Canal Barge (1928)
Moreton Old Hall and Etruria Pottery (1950)

A selection of CW Brown’s oil paintings are viewable on the ArtUK web site, via this link :- I understand that CW Brown started experimenting with oils towards the end of his life and used a varnish which appears to make these paintings slightly yellowish, in stark contrast to the brightness of his watercolours (as shown above). A booklet “C.W. Brown The Potteries Primitive”, written by Peter Vigurs, former keeper of Fine Art, was produced by the Potteries Museum and Art Gallery, some decades ago, after the death of CW Brown, as an introduction to the collection of paintings and drawings bequeathed by the artist. Perhaps it should be emphasised that CW Brown would have quibbled vigorously with its title – he did not see himself as a primitive nor a naive painter. Maybe you should judge? Personally, from the point of view of a layperson with no background in art, I’m highly impressed, first of all, with the technical expertise of his working drawings such as “4 Belts Head Wrightson and Co Ltd Stockton on Tees”, and this is one of many such drawings in the collection. He obviously has a detailed first-hand knowledge of how things work, or could work, both practically and economically, from long experience and observation during his career in the mines. Those same qualities of experience and observation are also important factors in portraying industrial and mining scenes (particularly work underground) as well as everyday life in the Potteries and beyond. They illustrate and capture a historic record of what it actually felt like in Stoke on Trent in the first half of the 20th Century when the pot banks and mines were in full swing and the city was bustling. The working life of the mining and pottery industries could be rugged and hard, but with excellent camaraderie and a common bond. In “Pot Paintresses” CW Brown has portrayed who he must have seen as a group of kindred spirits, where exceptionally skilful women are putting the finishing flourishes to the products that have made the Potteries famous throughout the world. Possibly, CW Brown would have benefitted from attending life classes in art, but to my mind the figures in “A Dance” have character and could be recognised out and about, in the streets of Hanley or Burslem, as real people with real lives. CW Brown, it seems, hasn’t set out to produce portrait likenesses and his faces are certainly not often joyful or jolly but he has created distinctive personalities. Everything and anything was potential material for his paintings, from the smallest and least significant of domestic objects, through the joys of the natural world and majestic holiday scenery, to the contrast of the world of work in heavy industry. All must have brightened his life tremendously. He was capable of undertaking minute observation of everything from a plant to a pulley. He attempted to capture the essential spirit of his subject and his own interpretation, rather than a photographic likeness, which I realise, for the artist, is what it’s all about. What do you think of CW Brown’s work? Your comments are very welcome. Written By: Michael Ansell – Volunteer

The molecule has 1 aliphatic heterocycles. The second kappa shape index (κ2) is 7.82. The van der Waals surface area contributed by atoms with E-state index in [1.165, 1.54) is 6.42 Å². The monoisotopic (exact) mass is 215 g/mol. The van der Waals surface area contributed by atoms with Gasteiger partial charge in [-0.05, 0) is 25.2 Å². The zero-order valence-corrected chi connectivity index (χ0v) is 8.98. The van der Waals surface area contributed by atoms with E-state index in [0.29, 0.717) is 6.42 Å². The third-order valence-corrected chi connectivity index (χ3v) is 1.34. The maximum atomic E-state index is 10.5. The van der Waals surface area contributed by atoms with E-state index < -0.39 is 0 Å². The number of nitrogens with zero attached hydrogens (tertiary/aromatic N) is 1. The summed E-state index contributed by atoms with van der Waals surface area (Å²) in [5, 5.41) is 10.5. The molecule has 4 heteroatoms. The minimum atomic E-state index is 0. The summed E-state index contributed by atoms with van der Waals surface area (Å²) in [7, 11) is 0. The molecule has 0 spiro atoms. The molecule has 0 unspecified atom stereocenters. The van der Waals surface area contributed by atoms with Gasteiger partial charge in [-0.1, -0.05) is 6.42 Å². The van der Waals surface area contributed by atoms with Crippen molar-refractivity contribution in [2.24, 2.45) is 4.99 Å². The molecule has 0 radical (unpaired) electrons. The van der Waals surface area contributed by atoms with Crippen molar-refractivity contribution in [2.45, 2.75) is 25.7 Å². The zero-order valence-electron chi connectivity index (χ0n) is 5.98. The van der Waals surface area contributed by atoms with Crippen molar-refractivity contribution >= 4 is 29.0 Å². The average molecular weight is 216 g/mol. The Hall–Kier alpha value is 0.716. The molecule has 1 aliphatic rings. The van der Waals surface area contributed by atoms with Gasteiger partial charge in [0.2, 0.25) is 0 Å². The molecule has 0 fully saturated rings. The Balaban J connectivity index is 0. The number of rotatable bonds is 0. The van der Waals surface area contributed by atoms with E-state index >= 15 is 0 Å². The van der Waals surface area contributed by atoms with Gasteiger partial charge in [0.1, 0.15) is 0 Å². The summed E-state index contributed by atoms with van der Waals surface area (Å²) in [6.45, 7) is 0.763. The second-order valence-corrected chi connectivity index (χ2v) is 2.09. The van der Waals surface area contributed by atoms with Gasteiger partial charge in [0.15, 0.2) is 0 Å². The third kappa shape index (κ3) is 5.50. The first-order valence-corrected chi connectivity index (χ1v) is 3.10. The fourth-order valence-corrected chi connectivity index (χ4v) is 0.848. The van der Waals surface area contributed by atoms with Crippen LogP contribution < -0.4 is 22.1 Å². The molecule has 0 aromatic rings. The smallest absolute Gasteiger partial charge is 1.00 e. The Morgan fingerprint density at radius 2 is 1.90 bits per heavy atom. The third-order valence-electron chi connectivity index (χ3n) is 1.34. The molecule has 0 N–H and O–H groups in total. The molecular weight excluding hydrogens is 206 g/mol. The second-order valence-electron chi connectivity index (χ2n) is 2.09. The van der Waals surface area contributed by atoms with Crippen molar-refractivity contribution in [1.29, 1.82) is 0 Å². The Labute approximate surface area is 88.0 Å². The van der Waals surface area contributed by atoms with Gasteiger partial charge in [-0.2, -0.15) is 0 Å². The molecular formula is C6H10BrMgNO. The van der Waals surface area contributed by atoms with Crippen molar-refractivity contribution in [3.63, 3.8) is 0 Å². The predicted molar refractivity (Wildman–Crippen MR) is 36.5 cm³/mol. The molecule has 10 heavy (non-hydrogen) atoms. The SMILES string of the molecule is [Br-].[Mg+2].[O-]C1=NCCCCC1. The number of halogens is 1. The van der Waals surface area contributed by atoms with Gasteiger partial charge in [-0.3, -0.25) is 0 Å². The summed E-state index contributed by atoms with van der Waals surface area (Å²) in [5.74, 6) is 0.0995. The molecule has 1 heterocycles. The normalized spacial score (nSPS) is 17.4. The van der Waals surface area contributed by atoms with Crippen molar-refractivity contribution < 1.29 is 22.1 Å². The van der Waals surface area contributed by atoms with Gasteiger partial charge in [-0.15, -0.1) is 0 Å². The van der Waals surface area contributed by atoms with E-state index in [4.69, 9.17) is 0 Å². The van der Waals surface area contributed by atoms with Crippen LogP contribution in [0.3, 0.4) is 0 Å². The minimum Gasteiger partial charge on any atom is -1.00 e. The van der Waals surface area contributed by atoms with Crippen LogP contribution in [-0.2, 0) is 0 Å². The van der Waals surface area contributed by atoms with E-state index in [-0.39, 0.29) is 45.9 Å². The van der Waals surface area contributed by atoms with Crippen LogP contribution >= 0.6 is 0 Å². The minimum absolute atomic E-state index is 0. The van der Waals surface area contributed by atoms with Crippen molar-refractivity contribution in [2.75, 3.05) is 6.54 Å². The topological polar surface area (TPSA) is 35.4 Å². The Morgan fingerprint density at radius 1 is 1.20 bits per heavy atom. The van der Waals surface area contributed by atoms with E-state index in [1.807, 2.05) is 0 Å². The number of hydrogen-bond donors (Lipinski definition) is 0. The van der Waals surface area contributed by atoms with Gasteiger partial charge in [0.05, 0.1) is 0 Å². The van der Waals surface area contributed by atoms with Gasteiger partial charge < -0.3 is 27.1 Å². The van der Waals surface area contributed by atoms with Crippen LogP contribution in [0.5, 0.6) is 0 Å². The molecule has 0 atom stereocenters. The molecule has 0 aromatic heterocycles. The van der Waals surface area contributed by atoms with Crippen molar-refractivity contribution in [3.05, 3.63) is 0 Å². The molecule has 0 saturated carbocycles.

• Excerpt from Arthur Berry, A Three And Sevenpence Halfpenny Man (published by Kermase Editions, 1986) 

Ceramic Information Sheets

The information sheets below have been compiled by the Ceramics Section of the museum and provide useful information on a variety of topics:

Art Pottery and Industry

Clarice and Her Contemporaries

Composition of Sets

Cow creamers

Digging for early porcelain

Guides to dating pottery from backstamps

Reading List

Staffordshire Portrait Figures

Rafaelle Monti ‘The Mother’